81 | Being the only badminton player to appear on the cover of SI changed Alston's life. In 1955 he was an FBI agent who was about to be shifted to surveillance work, but once he became famous, his bosses chose to keep him as an investigator. (Among the cases he worked was the Patty Hearst kidnapping.) When not catching bad guys, Alston won 12 national championships, including two in mixed doubles with his wife, Lois.
62 | The Mickey Mantle comparisons started early: Both were from Oklahoma and signed by the Yankees; both were shortstops turned centerfielders with strong arms and terrific speed. If Murcer didn't quite live up to those expectations—well, it was Mickey Mantle. Still, when he retired in 1983 after 17 seasons to embark upon a career as a Yankees broadcaster, Murcer had five All-Star appearances, a .277 average and 252 homers; for many summers he was the only exciting thing about a dreary team. He was traded in '74, just as the Bombers started to get good again, then reacquired in '79. Six weeks after he returned, his best friend, Yankees catcher Thurman Munson, died in a plane crash. Murcer eulogized him, quoting the philosopher Angelo Patri: "The life of a soul on earth lasts longer than his departure." He returned to the Bronx from the funeral in Canton, Ohio, that day and, playing without sleep in front of a national TV audience, hit a three-run homer and a walk-off two-run single in a 5--4 win, the defining performance of his career.
44 | Though he stood 7 feet tall and weighed as much as 340 pounds, Duckworth preferred to do his damage with midrange jumpers. And he did plenty: He was a two-time All-Star who averaged 11.8 points over 11 NBA seasons. That he wasn't a banger fit his personality. "He was a big, loving teddy bear," said former Trail Blazers teammate Terry Porter. "At times guys got frustrated because he didn't have a mean streak."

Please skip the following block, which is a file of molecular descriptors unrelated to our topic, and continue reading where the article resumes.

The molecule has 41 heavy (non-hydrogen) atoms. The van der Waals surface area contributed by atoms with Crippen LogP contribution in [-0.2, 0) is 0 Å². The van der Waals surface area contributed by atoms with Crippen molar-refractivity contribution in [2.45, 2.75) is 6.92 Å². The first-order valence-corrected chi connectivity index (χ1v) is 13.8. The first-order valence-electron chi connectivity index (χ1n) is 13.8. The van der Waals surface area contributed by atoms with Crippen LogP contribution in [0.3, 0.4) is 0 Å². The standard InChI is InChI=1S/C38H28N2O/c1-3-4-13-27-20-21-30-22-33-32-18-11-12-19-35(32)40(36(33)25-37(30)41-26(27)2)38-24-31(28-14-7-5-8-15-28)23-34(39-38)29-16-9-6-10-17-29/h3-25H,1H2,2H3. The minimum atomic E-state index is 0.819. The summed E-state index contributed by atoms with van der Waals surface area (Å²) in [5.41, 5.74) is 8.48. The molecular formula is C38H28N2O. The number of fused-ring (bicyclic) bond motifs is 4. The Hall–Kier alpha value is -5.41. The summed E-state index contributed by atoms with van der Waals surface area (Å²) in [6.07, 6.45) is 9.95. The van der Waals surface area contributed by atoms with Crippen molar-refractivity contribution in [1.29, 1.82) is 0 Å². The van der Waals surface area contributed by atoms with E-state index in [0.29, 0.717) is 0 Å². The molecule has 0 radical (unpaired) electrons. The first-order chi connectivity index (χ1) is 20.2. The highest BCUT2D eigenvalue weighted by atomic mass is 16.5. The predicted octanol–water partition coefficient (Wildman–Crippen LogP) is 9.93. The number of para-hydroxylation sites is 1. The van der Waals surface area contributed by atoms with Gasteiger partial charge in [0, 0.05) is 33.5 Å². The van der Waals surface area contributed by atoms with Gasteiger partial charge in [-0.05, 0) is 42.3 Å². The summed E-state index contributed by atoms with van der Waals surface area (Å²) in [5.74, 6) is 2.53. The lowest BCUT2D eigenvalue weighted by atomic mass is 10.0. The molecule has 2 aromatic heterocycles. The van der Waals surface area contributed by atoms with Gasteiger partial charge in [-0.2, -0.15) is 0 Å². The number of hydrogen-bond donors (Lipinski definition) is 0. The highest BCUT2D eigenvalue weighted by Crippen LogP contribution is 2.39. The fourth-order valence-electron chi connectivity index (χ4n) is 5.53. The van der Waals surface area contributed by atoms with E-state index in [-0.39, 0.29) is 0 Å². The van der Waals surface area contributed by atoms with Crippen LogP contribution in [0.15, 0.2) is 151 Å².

77 | Blessed with a rich baritone, Jones was a natural. He started his broadcasting career as a 15-year-old gofer at a radio station in Fort Smith, Ark., but within two hours he was on the air. He made his network TV debut with an AFL game on ABC in 1960, and when he left the booth (from NBC) 38 years later, he had covered 28 sports and two Super Bowls. Jones was also a member of USC's '51 national championship-winning tennis team.
81 | Edward Walter Spulnik wrestled as a bad guy under several names, including Tarzan Kowalski, Hercules Kowalski, Wladek Kowalski and the Polish Apollo. But none worked as well for him as Killer Kowalski, the nom de guerre he adopted after a 1952 incident in which he accidentally ripped off the ear of Yukon Eric while performing a knee drop. Kowalski went to visit Eric in the hospital, and the two shared a laugh at the absurdity of the injury. Some newspapermen who overheard them reported that Kowalski had been laughing at Eric, not with him. "When I climbed into the ring that night, the crowd called out, 'You animal, you killer,'?" he said in 1989. "And the name stuck." Kowalski, who legally changed his name in 1963, went on to become the preeminent villain of his day. One fan threw a pig's ear at him, and another—a woman—stabbed him in the back. Outside the ring he was, predictably, a gentle giant, working for children's charities and becoming a vegetarian. He fought into his 50s, winning several belts and pinning Andre the Giant in '72. In retirement he opened a wrestling school in Salem, Mass., where he tutored the likes of Chyna and Triple H.